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Health and wellbeing, Uncategorized

“I’ve never seen you on the inside”: celebrating 20 years in therapy


 “I’ve never seen you on the inside”, my son Zac said to me recently, with something like wonderment.

I’d been trying to explain that sometimes people could feel really shy or anxious, and nobody but them might be able to tell.  This was after my seven year old, Bianca, had dredged up a memory about a birthday party where she’d felt too shy to join in. It was obviously troubling her.  Zac kindly shared that he, too, often felt like that. 

I then shared that despite how confident I might seem on the outside, I too sometimes felt shy and anxious, and that it was quite normal to feel this way, sometimes. And that talking about it really helped.

Zac’s response reminded me that it’s really very difficult to genuinely know someone ‘on the inside’.

I perhaps have some insight on this subject: This year I celebrate, yes celebrate, 20 years in therapy. 

I bet that might surprise a few people.  I now know that looking in from the outside I don’t appear to lack in confidence, or to have any obvious outer reasons for being in therapy for that amount of time.  Much of the work I have done in therapy has been about closing this gap between how others see me and how I see myself.

It’s taken me this long to feel confident enough to share this experience beyond the boundaries of those closest to me – to “put it out there’ for all to potentially see.

Gradually my ‘inner circle’ has widened from a few close friends to extend to team mates and senior colleagues whose opinions I might once have coveted so much I would have avoided sharing such information about myself at all costs.

Once I might have feared this would be seen as a sign of weakness.  Now I know it to be a sign of strength, and a source of ongoing strength.  I’m a better mother, wife, friend, colleague and manager for having done this inner work and continuing to prioritise this in my busy life.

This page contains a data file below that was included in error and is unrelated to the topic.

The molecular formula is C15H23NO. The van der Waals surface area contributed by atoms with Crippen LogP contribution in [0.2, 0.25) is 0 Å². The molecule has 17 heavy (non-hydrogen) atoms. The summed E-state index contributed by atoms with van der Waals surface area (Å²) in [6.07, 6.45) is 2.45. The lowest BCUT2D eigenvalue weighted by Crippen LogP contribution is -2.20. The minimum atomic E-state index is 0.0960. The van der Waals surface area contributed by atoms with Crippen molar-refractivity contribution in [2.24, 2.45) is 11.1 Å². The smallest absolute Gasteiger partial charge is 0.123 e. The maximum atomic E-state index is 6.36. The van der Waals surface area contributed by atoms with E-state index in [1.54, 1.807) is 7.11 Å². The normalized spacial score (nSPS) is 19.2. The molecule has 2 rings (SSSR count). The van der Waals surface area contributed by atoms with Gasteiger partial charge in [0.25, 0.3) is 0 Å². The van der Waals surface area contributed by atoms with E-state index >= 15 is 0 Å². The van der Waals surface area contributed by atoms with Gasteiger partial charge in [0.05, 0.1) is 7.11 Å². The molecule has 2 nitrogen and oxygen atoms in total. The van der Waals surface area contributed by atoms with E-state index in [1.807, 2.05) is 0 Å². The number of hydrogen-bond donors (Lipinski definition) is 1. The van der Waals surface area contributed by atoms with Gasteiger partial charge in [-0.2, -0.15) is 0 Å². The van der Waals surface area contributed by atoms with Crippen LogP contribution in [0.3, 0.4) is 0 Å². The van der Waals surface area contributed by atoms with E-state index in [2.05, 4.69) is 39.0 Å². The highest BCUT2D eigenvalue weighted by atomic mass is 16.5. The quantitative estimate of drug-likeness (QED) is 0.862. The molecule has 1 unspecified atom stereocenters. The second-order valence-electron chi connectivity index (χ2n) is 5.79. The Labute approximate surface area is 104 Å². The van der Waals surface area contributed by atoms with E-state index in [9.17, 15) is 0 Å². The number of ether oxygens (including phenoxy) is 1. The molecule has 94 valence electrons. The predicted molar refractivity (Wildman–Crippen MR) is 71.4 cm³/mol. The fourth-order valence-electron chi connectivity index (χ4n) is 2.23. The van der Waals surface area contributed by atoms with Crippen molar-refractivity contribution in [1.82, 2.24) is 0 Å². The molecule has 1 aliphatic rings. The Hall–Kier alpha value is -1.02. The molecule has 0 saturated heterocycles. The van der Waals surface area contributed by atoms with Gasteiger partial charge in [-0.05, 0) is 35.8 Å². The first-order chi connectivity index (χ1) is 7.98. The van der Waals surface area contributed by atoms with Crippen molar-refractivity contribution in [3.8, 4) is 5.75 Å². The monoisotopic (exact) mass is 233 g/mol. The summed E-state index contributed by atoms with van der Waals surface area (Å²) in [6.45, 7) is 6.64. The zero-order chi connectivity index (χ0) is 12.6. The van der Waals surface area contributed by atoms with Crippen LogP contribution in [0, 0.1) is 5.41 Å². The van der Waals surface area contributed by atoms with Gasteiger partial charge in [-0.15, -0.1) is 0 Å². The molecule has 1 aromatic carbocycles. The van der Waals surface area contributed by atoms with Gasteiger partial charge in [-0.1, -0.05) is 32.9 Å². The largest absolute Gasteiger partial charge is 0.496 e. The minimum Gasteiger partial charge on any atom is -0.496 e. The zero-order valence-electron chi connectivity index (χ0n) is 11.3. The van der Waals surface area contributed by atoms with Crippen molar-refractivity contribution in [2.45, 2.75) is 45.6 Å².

My last post on parenting a child with Asperger’s Syndrome seemed to connect with others.  I share this post in the same spirit, that by being open there is nothing to fear, only to gain.

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About Di from the Y

Dianne McDonald is Executive Manager of Communications with YMCA Australia, and a parent of two primary school aged children, one with additional needs (Asperger Syndrome). She has a strong interest in sharing life's learnings with others.

Discussion

3 thoughts on ““I’ve never seen you on the inside”: celebrating 20 years in therapy

  1. Di I’m sure you have been given more hours in a day than I, you are amazing!

    Posted by Nicole | August 30, 2011, 11:11 am
  2. The truth will set you free, eh? Well done, Piggy! xo M.

    Posted by Martha | August 30, 2011, 12:52 pm
  3. Dearest Di, as you and I have discussed often, the work we invest in ourselves pays back tenfold in our own wellbeing and for those around us. I hope that very soon seeing a counsellor or therapist will be seen by everyone as valuable and matter-a-fact as seeing a dentist or a GP – just investing in one’s health, or as practical as getting advice from an expert finacial advisor or architect. That’s how I see it, and many times in my life it has really helped me get through challenges and see the woods for the trees. I’m with you my friend!

    Posted by Bernadette | August 31, 2011, 12:37 am

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